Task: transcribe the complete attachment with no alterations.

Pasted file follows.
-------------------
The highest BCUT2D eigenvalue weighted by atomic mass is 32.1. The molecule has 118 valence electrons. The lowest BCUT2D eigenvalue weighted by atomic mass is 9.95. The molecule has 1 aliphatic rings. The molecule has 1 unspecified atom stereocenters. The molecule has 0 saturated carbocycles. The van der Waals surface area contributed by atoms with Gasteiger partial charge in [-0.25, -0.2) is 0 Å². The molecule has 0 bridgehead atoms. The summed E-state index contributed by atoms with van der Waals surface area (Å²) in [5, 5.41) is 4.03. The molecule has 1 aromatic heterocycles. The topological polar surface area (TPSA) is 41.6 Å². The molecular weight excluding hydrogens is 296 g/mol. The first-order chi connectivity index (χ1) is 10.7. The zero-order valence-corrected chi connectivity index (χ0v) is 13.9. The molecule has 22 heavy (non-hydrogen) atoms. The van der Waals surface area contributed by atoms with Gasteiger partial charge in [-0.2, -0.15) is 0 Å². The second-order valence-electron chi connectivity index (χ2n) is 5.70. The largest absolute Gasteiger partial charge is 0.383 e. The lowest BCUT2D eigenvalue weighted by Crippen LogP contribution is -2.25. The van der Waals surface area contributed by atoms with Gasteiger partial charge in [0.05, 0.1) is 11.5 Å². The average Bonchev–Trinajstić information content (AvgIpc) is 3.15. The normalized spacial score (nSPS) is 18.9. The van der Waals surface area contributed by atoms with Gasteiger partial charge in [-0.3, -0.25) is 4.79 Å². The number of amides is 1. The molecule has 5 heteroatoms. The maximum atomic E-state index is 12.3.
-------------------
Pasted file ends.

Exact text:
The highest BCUT2D eigenvalue weighted by atomic mass is 32.1. The molecule has 118 valence electrons. The lowest BCUT2D eigenvalue weighted by atomic mass is 9.95. The molecule has 1 aliphatic rings. The molecule has 1 unspecified atom stereocenters. The molecule has 0 saturated carbocycles. The van der Waals surface area contributed by atoms with Gasteiger partial charge in [-0.25, -0.2) is 0 Å². The molecule has 0 bridgehead atoms. The summed E-state index contributed by atoms with van der Waals surface area (Å²) in [5, 5.41) is 4.03. The molecule has 1 aromatic heterocycles. The topological polar surface area (TPSA) is 41.6 Å². The molecular weight excluding hydrogens is 296 g/mol. The first-order chi connectivity index (χ1) is 10.7. The zero-order valence-corrected chi connectivity index (χ0v) is 13.9. The molecule has 22 heavy (non-hydrogen) atoms. The van der Waals surface area contributed by atoms with Gasteiger partial charge in [-0.2, -0.15) is 0 Å². The second-order valence-electron chi connectivity index (χ2n) is 5.70. The largest absolute Gasteiger partial charge is 0.383 e. The lowest BCUT2D eigenvalue weighted by Crippen LogP contribution is -2.25. The van der Waals surface area contributed by atoms with Gasteiger partial charge in [0.05, 0.1) is 11.5 Å². The average Bonchev–Trinajstić information content (AvgIpc) is 3.15. The normalized spacial score (nSPS) is 18.9. The van der Waals surface area contributed by atoms with Gasteiger partial charge in [-0.3, -0.25) is 4.79 Å². The number of amides is 1. The molecule has 5 heteroatoms. The maximum atomic E-state index is 12.3.